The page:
Before you vote: Double check whether you are registered to vote and the location of your polling place.

Do you support the 2016-17 public school budget passed by the Legislature this year?

Beck: “I’m not as familiar with this year’s education budget. But, yes, I have served on JFAC and the education budget is always the biggest budget there is. Idaho’s commitment to education is pretty strong. It used to be about 70 percent of the budget. They needed the increase for the teachers, because they had a hit on their salaries (during the economic downtown). But I think the state budget went up more than it should have this year. But I can’t offer any kind of constructive criticism of the education budget. I have not reviewed it that thoroughly, and I’m also not running for school board. But I do believe in local control and I would like to see a few more charter schools and parents having a bigger role in the education of their kids.”

McDonald: “Yes. Being on the education committee, we are very mindful of working with the superintendent of public instruction. She is a very capable lady, and she knows exactly what she is doing and she brings some neat things into Idaho that we are going to benefit from. From a money standpoint, we have been able to do in three years what they had in a five-year plan. By restoring discretionary funding for districts, it gives them the latitude to do what they need to do. That was one of the areas I was very proud of, with regards to being a small part of that. We let the educators determine what the priorities are and what they will do with that. The other is the career path with the career ladder. We really did a lot work on that area and brought (educators’) base pay up. That was something that went smoother and faster than planned, because we got feedback from those people who were involved.”

Do you support or oppose implementing all of Gov. Butch Otter’s Task Force for Improving Education recommendations over the next three years?

Beck: “I’m not as familiar with those as I probably could be if I was on the education committee. I am aware they were specifically a response to the Luna laws that failed. (Gov.) Otter suggested that he hadn’t listened enough and put in the task force to take a serious look at education. And the task force, as I recall, recommended pretty much 80 to 90 percent of what was in the Luna laws, which I supported. If the task force proposals were mirroring a lot of those statutes (from the Luna laws) then I would be good with them. I can say also I’m disappointed in Idaho’s mandated participation in Common Core and SBAC testing. I don’t have any problem with standards and raising standards but to have all that dictated out of Washington is troubling.”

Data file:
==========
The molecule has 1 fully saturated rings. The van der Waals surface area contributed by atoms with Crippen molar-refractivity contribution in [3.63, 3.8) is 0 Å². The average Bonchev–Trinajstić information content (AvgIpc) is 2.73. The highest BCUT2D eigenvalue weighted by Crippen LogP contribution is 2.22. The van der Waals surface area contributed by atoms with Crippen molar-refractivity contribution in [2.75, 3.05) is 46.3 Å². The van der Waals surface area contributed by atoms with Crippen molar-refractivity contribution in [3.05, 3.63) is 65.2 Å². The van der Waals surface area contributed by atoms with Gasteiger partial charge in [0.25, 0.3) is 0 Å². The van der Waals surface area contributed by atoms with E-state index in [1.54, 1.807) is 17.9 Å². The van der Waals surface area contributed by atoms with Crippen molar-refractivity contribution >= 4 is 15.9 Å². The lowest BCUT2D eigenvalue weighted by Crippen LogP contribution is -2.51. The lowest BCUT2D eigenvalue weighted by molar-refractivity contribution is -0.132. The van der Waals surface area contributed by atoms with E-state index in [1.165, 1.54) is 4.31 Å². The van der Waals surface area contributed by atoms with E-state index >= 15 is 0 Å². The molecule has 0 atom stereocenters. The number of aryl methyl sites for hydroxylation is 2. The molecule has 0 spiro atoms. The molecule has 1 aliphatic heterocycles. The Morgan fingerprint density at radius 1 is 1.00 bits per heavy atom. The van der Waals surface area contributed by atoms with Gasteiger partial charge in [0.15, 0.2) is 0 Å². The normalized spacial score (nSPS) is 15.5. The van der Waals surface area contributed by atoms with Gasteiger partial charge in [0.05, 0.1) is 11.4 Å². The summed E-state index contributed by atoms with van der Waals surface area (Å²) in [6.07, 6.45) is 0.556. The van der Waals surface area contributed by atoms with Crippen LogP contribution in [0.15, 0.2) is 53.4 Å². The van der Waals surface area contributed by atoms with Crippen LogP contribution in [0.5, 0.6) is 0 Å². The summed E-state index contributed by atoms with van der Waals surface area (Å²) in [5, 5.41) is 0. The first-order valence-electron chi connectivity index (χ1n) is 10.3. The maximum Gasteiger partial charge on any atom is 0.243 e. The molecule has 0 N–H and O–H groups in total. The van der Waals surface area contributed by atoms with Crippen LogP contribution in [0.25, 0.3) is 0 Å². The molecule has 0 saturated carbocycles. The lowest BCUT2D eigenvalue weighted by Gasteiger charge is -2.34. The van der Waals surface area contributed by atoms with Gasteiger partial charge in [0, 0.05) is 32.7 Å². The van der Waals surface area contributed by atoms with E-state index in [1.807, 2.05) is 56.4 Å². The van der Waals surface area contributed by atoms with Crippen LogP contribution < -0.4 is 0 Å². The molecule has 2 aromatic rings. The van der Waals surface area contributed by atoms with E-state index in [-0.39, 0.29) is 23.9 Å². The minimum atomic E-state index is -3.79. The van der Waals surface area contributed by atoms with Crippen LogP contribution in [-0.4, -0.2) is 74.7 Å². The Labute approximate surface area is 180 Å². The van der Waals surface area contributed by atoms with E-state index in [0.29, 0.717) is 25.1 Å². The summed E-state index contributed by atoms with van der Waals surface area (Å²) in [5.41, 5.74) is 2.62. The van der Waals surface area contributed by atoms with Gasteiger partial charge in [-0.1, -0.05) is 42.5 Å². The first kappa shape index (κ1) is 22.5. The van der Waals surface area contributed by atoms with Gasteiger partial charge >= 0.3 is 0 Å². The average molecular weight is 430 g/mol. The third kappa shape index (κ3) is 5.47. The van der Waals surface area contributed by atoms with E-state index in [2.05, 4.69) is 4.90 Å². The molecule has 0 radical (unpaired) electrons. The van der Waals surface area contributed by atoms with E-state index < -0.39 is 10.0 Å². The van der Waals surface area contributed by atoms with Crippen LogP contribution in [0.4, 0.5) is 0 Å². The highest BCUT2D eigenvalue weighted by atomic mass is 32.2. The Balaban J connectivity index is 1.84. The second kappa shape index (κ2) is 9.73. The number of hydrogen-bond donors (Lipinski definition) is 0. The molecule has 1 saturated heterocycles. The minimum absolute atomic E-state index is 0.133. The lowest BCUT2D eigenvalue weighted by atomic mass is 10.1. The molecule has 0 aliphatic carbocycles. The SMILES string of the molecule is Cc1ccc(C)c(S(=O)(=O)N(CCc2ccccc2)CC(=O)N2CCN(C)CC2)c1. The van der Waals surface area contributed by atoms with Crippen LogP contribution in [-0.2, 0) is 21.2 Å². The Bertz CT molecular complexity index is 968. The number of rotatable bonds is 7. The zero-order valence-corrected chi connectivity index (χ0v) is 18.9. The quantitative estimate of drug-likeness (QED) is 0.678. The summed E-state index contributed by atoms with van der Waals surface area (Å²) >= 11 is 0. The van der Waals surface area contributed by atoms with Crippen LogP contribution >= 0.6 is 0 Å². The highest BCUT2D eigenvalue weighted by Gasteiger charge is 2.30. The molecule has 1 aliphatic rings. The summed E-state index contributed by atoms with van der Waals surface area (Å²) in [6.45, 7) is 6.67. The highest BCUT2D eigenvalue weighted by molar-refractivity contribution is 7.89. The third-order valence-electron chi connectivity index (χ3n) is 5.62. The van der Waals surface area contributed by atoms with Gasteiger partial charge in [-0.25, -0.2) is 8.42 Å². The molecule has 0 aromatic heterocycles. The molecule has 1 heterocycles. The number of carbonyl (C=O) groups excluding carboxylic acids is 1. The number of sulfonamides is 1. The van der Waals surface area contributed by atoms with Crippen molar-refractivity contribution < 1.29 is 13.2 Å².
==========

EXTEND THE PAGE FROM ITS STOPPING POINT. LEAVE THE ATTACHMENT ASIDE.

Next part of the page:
McDonald: “The thing I like about that task force system is that it is Idaho people providing Idaho solutions to Idaho problems. We’ve got people in there that have given us the information on what we need to do to increase the academic side of this process, and we don’t have to listen to the federal government. That task force is very mindful of letting the local people decide what they want, and I support that. That is the key to the whole thing, letting local people decide what kind of local education they want. There are very capable people on the task force and they all know what the problems are, and they bring to that task force what needs to be done in Idaho.”

State leaders are promoting a goal of having 60 percent of the Idaho’s young adults hold a postsecondary degree or certificate by the year 2020. What is your position on this goal?